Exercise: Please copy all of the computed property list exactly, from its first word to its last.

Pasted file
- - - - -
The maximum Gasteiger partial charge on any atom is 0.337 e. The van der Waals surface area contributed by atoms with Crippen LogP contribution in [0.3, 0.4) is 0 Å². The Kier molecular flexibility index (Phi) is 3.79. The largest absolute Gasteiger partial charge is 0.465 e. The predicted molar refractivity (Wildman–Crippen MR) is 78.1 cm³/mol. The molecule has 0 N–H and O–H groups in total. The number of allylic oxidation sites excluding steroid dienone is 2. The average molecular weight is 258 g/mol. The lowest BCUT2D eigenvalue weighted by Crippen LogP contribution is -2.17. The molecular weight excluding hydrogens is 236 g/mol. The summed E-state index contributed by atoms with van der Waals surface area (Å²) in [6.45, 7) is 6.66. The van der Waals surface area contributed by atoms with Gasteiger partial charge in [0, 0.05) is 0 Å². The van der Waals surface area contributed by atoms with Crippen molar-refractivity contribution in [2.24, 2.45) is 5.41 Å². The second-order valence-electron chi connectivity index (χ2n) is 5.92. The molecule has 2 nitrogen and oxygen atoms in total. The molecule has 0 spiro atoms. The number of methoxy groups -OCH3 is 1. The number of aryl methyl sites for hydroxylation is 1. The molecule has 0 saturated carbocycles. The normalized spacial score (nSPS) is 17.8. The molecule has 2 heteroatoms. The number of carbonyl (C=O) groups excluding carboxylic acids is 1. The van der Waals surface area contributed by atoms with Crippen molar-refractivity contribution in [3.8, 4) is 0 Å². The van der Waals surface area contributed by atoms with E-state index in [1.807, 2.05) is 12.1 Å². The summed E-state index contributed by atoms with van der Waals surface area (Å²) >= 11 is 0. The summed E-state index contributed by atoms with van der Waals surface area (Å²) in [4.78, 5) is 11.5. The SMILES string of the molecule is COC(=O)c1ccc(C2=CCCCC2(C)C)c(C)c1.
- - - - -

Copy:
The maximum Gasteiger partial charge on any atom is 0.337 e. The van der Waals surface area contributed by atoms with Crippen LogP contribution in [0.3, 0.4) is 0 Å². The Kier molecular flexibility index (Phi) is 3.79. The largest absolute Gasteiger partial charge is 0.465 e. The predicted molar refractivity (Wildman–Crippen MR) is 78.1 cm³/mol. The molecule has 0 N–H and O–H groups in total. The number of allylic oxidation sites excluding steroid dienone is 2. The average molecular weight is 258 g/mol. The lowest BCUT2D eigenvalue weighted by Crippen LogP contribution is -2.17. The molecular weight excluding hydrogens is 236 g/mol. The summed E-state index contributed by atoms with van der Waals surface area (Å²) in [6.45, 7) is 6.66. The van der Waals surface area contributed by atoms with Gasteiger partial charge in [0, 0.05) is 0 Å². The van der Waals surface area contributed by atoms with Crippen molar-refractivity contribution in [2.24, 2.45) is 5.41 Å². The second-order valence-electron chi connectivity index (χ2n) is 5.92. The molecule has 2 nitrogen and oxygen atoms in total. The molecule has 0 spiro atoms. The number of methoxy groups -OCH3 is 1. The number of aryl methyl sites for hydroxylation is 1. The molecule has 0 saturated carbocycles. The normalized spacial score (nSPS) is 17.8. The molecule has 2 heteroatoms. The number of carbonyl (C=O) groups excluding carboxylic acids is 1. The van der Waals surface area contributed by atoms with Crippen molar-refractivity contribution in [3.8, 4) is 0 Å². The van der Waals surface area contributed by atoms with E-state index in [1.807, 2.05) is 12.1 Å². The summed E-state index contributed by atoms with van der Waals surface area (Å²) >= 11 is 0. The summed E-state index contributed by atoms with van der Waals surface area (Å²) in [4.78, 5) is 11.5. The SMILES string of the molecule is COC(=O)c1ccc(C2=CCCCC2(C)C)c(C)c1.